Larger font
Smaller font
Copy
Print
Contents

Ellen G. White: The Early Elmshaven Years: 1900-1905 (vol. 5)

 - Contents
  • Results
  • Related
  • Featured
No results found for: "".
    Larger font
    Smaller font
    Copy
    Print
    Contents

    The Prompt Move to Washington

    Packing began at once. Two freight cars were loaded with General Conference furniture and documents on Monday and Tuesday, August 3 and 4. They left Battle Creek on the fifth and were in Washington on August 10. Printing equipment from the West Building followed shortly.5BIO 278.2

    The last issue of the Review and Herald printed in Battle Creek carried the date Tuesday, August 11. The next issue bore the dateline, Washington, D.C., Thursday, August 20. To many Adventists across the land, their Review coming two days late was their first knowledge that the headquarters of the church and the printing equipment had been moved.5BIO 278.3

    Elder Daniells and others were convinced that God had led in the move. This is apparent from Elder Daniells’ letter to Ellen White, the first to be sent from the new Washington headquarters:5BIO 278.4

    Dear Sister White: I am enclosing a copy of a letter I have just written to Brother White about our experiences this week in Washington. I know that you will be anxious to hear from us, and so I send you this copy. I cannot tell you, Sister White, what a blessing we experience as we enter upon our duties in this place. Surely the Lord's hand is in this move. I never felt such confidence in God's leadership in this work as I have since we started out from Battle Creek to find a location in the East.5BIO 278.5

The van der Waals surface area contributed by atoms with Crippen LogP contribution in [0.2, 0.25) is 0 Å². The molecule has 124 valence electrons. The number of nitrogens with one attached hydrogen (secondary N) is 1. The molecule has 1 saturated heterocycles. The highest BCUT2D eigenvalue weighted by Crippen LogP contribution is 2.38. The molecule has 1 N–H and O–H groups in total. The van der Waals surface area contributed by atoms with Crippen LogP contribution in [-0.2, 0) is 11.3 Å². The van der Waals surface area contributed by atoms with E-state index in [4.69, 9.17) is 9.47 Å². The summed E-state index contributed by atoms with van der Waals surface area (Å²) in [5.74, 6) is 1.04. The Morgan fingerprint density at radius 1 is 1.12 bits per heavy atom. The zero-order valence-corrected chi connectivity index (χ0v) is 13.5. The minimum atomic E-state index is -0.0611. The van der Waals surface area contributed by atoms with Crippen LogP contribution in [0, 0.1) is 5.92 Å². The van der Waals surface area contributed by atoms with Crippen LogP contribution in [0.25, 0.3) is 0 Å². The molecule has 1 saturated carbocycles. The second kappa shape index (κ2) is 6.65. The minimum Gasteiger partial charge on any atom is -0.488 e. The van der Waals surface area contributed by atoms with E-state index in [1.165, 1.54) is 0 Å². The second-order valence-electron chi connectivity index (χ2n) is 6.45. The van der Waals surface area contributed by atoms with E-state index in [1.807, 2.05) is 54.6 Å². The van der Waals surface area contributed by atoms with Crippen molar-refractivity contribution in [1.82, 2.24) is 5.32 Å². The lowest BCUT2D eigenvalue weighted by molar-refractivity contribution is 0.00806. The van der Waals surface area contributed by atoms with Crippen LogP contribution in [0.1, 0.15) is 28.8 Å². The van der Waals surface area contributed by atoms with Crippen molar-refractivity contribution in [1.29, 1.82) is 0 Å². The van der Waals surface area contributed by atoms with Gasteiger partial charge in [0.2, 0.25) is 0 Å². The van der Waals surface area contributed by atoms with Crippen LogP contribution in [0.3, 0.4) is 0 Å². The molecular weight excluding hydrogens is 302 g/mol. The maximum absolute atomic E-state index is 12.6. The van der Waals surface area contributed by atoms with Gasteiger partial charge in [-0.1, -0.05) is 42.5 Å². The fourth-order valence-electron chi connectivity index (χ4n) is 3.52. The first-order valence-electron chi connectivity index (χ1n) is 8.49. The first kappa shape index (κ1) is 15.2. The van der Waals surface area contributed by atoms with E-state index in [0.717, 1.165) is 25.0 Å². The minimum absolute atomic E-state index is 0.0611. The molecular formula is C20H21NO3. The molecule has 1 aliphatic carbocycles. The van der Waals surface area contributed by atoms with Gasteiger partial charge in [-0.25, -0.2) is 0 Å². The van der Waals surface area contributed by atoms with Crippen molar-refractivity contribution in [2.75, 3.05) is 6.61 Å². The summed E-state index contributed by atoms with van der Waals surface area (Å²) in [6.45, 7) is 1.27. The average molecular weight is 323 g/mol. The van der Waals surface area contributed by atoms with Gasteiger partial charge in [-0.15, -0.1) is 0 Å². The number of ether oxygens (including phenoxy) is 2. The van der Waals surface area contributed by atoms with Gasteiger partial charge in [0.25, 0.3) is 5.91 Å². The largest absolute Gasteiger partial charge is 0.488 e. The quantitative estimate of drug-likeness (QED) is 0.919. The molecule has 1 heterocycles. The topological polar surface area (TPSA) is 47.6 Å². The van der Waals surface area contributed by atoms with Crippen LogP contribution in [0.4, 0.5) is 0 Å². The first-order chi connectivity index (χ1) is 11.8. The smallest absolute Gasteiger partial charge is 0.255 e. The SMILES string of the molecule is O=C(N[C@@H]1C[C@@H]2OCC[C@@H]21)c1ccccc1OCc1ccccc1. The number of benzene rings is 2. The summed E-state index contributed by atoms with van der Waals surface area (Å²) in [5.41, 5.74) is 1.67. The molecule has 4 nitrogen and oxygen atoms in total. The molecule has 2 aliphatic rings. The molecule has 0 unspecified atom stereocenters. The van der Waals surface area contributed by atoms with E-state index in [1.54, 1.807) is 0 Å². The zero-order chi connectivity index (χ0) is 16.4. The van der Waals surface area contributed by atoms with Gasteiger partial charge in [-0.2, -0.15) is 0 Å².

I believed that He was speaking to us and that if we would obey His voice implicitly and not swerve nor follow our own notions He would give us unmistakable evidence regarding the right place; but, oh, what little conception I had of how clear and comforting that evidence would be. I cannot tell you what this experience has done for my heart; but I can say that it leads me to a new and full surrender of my life to God and His work.5BIO 278.6

    I see as never before the folly of doubting and hesitating and swerving from the instruction God gives His people. We shall never know until the books unfold it how much has been lost to this cause by failing to render prompt and implicit obedience to all that God calls upon us to do. I must write you again regarding some important matters, but will not write more today. Your letters and instruction never were so precious to me as at this time. I am praying God to help me to not falter whatever may come. Please be free to counsel me as the Lord instructs.—AGD to EGW, August 14, 1903.5BIO 279.1

    Larger font
    Smaller font
    Copy
    Print
    Contents